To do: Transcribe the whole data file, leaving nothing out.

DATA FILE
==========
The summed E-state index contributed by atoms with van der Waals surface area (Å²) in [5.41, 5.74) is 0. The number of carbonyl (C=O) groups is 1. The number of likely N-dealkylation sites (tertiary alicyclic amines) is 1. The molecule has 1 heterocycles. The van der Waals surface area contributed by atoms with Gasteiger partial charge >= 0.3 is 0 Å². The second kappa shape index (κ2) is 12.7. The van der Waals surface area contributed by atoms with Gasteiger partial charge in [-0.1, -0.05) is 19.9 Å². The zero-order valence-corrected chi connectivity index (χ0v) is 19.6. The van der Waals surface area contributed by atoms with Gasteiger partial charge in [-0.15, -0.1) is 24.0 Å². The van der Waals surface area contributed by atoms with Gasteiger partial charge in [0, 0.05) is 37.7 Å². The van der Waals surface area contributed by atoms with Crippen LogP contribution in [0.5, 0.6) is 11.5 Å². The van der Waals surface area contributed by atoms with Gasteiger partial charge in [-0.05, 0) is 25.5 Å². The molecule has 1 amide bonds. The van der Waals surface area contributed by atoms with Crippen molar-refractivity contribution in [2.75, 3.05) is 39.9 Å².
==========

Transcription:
The summed E-state index contributed by atoms with van der Waals surface area (Å²) in [5.41, 5.74) is 0. The number of carbonyl (C=O) groups is 1. The number of likely N-dealkylation sites (tertiary alicyclic amines) is 1. The molecule has 1 heterocycles. The van der Waals surface area contributed by atoms with Gasteiger partial charge >= 0.3 is 0 Å². The second kappa shape index (κ2) is 12.7. The van der Waals surface area contributed by atoms with Gasteiger partial charge in [-0.1, -0.05) is 19.9 Å². The zero-order valence-corrected chi connectivity index (χ0v) is 19.6. The van der Waals surface area contributed by atoms with Gasteiger partial charge in [-0.15, -0.1) is 24.0 Å². The van der Waals surface area contributed by atoms with Gasteiger partial charge in [0, 0.05) is 37.7 Å². The van der Waals surface area contributed by atoms with Crippen LogP contribution in [0.5, 0.6) is 11.5 Å². The van der Waals surface area contributed by atoms with Gasteiger partial charge in [-0.05, 0) is 25.5 Å². The molecule has 1 amide bonds. The van der Waals surface area contributed by atoms with Crippen molar-refractivity contribution in [2.75, 3.05) is 39.9 Å².